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Q&A with John Wiscaver: Colon cancer awareness, regular screenings important, especially after 50

John Wiscaver is senior vice president and chief strategy officer at GlobalHealth.

John Wiscaver is senior vice president and chief strategy officer at GlobalHealth.

Colon cancer awareness, regular screenings important, especially after 50

Q: More than 95,000 new cases of colon cancer will be diagnosed this year, according to the American Cancer Society. Since March is National Colon Cancer Awareness Month, how can Oklahomans ensure they take steps for early detection?

A: It's difficult to see the symptoms of colon cancer in the early stages, so it's important to schedule colon cancer screenings, as well as being generally aware about the disease. It's recommended to begin screening for colorectal cancer at regular intervals soon after turning 50, according to the Centers for Disease Control and Prevention. It's especially important to begin screening earlier if you or a close relative have had colorectal polyps or colorectal cancer, you have an inflammatory bowel disease such as Crohn's disease or ulcerative colitis, or you have a genetic syndrome such as familiar adenomatous polyposis (FAP) or hereditary non-polyposis colorectal cancer (Lynch syndrome). Scheduling screenings is the best way to decrease the risk of the third leading cause of cancer for men and women in the United States.

Q: What are the differences in each type of screening?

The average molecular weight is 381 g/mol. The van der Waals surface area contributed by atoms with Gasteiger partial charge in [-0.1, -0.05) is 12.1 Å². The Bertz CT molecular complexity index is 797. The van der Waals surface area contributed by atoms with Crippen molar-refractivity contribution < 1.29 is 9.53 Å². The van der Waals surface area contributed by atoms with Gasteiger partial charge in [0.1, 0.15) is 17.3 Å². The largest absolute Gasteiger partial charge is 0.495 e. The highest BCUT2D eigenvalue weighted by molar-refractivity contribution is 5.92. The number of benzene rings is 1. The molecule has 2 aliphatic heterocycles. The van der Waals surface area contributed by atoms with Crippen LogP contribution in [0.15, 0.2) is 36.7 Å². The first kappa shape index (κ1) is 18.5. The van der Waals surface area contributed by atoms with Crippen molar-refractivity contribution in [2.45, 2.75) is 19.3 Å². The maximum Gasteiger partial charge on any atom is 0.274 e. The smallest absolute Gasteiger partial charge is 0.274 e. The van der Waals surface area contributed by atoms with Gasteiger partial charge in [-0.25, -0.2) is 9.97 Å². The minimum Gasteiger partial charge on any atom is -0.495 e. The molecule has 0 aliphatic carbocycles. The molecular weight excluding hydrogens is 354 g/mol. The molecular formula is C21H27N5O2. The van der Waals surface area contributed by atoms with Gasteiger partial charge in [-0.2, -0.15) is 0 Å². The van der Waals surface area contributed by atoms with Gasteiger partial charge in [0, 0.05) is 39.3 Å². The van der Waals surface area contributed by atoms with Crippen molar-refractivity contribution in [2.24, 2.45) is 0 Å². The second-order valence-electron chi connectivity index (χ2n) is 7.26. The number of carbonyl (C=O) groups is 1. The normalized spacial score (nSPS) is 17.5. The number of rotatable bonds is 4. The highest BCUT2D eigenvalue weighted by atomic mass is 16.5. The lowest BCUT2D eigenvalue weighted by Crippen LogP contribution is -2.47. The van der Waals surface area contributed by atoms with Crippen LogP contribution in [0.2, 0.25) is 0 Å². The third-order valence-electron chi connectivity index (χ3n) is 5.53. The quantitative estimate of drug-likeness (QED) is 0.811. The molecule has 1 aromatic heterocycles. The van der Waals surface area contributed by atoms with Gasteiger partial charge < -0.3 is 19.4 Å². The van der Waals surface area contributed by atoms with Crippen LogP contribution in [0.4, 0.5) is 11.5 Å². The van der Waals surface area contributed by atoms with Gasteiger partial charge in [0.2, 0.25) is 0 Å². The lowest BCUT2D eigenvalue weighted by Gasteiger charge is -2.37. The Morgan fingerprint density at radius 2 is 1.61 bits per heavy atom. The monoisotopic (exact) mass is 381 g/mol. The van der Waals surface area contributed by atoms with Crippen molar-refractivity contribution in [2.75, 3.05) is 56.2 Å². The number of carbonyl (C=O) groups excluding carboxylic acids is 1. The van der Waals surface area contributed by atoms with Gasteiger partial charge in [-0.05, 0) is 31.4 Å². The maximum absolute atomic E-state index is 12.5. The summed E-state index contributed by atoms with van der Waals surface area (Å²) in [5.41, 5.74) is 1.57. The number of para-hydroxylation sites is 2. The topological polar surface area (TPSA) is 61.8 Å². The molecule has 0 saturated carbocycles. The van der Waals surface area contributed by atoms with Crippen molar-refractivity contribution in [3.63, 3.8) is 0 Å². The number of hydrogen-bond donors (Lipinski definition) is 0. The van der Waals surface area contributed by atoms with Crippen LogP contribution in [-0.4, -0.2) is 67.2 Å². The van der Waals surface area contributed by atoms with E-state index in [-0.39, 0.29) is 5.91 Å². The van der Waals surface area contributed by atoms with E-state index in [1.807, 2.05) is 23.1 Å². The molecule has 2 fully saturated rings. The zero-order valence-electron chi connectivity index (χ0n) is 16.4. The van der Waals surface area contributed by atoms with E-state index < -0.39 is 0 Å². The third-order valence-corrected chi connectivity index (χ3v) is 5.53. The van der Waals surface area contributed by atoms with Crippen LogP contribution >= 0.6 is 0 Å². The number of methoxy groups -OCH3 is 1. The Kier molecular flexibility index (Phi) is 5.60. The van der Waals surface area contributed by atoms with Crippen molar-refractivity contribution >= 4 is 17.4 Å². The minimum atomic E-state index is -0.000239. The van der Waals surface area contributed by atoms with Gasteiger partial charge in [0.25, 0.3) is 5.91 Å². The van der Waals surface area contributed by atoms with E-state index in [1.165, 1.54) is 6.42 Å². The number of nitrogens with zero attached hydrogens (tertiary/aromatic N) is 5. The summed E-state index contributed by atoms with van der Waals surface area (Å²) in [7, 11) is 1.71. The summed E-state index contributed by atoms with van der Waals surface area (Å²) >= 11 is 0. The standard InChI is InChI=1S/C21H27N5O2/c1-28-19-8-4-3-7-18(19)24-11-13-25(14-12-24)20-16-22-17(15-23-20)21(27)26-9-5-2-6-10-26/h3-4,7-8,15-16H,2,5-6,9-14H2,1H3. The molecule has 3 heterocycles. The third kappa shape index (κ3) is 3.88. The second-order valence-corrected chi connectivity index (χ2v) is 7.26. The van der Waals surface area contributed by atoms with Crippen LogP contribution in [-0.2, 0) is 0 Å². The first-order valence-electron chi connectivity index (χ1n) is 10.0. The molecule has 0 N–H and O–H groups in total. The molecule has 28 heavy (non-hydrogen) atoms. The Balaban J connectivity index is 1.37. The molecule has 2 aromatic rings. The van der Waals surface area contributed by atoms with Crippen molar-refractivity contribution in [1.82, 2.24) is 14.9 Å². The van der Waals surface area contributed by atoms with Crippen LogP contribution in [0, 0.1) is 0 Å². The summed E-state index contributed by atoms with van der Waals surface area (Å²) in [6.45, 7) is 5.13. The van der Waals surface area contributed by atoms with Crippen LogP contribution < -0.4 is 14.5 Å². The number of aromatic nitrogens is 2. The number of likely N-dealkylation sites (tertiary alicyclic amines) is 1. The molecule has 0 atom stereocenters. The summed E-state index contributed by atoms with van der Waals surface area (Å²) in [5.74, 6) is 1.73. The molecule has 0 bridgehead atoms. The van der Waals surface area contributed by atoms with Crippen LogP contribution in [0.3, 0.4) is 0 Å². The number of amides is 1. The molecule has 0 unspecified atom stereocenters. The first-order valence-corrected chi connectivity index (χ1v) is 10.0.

A: A colonoscopy is a procedure where a medical provider uses a long tube with a light and camera to detect polyps. Depending on your physician recommendations, this procedure is done every five to 10 years. If a polyp is found during the procedure, there's the possibility of instant removal. A fecal immunochemical test (FIT or iFOBT) identifies hidden blood in stool, which can be an early sign of cancer. The test requires a brush or card to touch a bowel movement, can be performed annually and can be done at home with no preparations. A flexible sigmoidoscopy procedure is performed every five years that detects polyps, which can be removed for biopsy. It varies from a colonoscopy in that it uses a shorter tube allowing the physician to see the entire rectum but less than half the colon.

Q: What are the risk factors and symptoms?

A: Diets high in red meat and fat, and low in calcium, folate and fiber may increase risk of colon cancer, according to the Colon Cancer Alliance. Also, inactivity and obesity has been linked to a higher risk of colon cancer — studies have shown that daily physical activity can decrease colon cancer risk by as much as 50 percent. Cigarette smokers also have an increased risk of developing polyps and colon cancer. The disease first develops with few symptoms. It's best to be proactive and schedule a visit with your physician. Symptoms can include a change in bowel habits, including diarrhea, change in stool consistency or finding your stools are narrower than usual; persistent abdominal discomfort; and rectal bleeding, including finding either bright red or dark red blood in your stool.

PAULA BURKES, BUSINESS WRITER

Paula Burkes

Paula Burkes has nearly 40 years' experience writing and editing award-winning material, including since early 2001 with the business desk of The Oklahoman. After earning a journalism degree from Oklahoma State University in 1981, Paula wrote for... Read more ›

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